The Break We’ve Been Waiting For


When I was growing up I went to a public school.  It was and is a small farming town in rural Minnesota.  As kids we would ask each other :What religion are you?”  The answer would be Catholic, Lutheran, Methodist or Presbyterian.  There wasn’t anything else.

At Christmas, we sang Christmas songs.

The school reflected the community.

No more.

The law has legislated away the church from the school.  They claim that we must observe the separation of of church and state.  We can not, MUST not, let God in our schools.

But then, when an uncomfortable dilemma presents itself, the Left relents and observes the spiritual identity of individual people..

You see, according to the Left, you can’t pray in school, but you CAN bring a knife:

A Detroit-area district says it’s allowing Sikh students to wear a small, religious dagger to school.

Fair enough I think.  I’m sure it’s not meant to be a weapon and it certainly isn’t any more dangerous than a scissors or a pencil.  But the irony is delicious.  After all, you can’t hand out candy canes:

The boys say they were just tossing small two-inch candy canes to fellow students as they entered school. The ones in plastic wrap that are so small they often break apart.

Skylar Torbett, also a junior, said administrators told him, “They said the candy canes are weapons because you can sharpen them with your mouth and stab people with them.” He said neither he nor any of their friend did that.

Next thing they knew, they were all being punished with detention and at least two hours of cleaning. Their disciplinary notices say nothing about malicious wounding but about littering and creating a disturbance.

So, now, the precedent has been set.  If a certain activity is required by your church, the school will acquiesce.   Or should.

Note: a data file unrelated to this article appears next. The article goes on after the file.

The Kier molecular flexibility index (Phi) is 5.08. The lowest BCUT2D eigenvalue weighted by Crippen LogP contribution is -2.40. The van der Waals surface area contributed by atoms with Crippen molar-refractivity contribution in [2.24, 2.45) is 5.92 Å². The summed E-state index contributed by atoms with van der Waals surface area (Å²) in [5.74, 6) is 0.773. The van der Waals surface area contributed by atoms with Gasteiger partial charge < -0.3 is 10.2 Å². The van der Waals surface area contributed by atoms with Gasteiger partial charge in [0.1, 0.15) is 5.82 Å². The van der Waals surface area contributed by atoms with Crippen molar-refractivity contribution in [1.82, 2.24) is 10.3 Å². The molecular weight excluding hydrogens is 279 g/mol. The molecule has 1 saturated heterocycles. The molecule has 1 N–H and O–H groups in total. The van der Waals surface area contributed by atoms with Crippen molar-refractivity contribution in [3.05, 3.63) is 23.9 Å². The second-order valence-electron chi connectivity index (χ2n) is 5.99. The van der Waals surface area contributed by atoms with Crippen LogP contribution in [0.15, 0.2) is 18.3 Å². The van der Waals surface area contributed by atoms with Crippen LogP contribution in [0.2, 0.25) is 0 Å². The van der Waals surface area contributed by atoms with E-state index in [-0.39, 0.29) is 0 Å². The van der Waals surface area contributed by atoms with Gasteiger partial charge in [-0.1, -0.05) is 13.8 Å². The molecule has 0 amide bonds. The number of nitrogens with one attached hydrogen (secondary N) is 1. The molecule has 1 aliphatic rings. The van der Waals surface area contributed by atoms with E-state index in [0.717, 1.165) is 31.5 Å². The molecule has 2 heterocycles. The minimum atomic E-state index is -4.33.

Maybe.

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5 comments
  1. Henry said:

    I never considered Christmas songs to be religious, just as I never considered “100 bottles of beer on the wall” to be the lyrics of a drinking song. They were just fun songs to sing. Lighten up everyone. And I do not mean light up your cigarettes. Are we still allowed to type the word cigarette on the Internet? THEY ARE WATCHING!!!

  2. pino said:

    I never considered Christmas songs to be religious, just as I never considered “100 bottles of beer on the wall” to be the lyrics of a drinking song. They were just fun songs to sing.

    Well said!

  3. Here in rural Maine our school system still is a center of community and commonsensical in its rules. Where in Minnesota were you? My mom’s family is from the Madelia area in the south west.

    • pino said:

      Here in rural Maine our school system still is a center of community and commonsensical in its rules.

      Same with my little school back where I grew up. I suspect that’s true of all small rural schools.

      Where in Minnesota were you? My mom’s family is from the Madelia area in the south west.

      You mentioned that in one of RG’s posts. I grew up 13 miles away on highway 60; St. James. We are from the same county. In fact, if any of your family went to school in St. James, they probably had my father for a teacher.

  4. Oh yeah, I remember. I had cousins in St. James, and my mom worked at the A&W there while living in Madelia (she graduated from Fairmont High school). When I visit my family in Sioux Falls we usually fly to Minneapolis then rent a car, heading either on 60 all the way to Worthington, or at St. James cut down on 4 towards Sherburn. Yeah, I’m glad we live in a rural area — there are problems here too, but I think it’s a bit more real than in the city. There’s a sense of close knit community.

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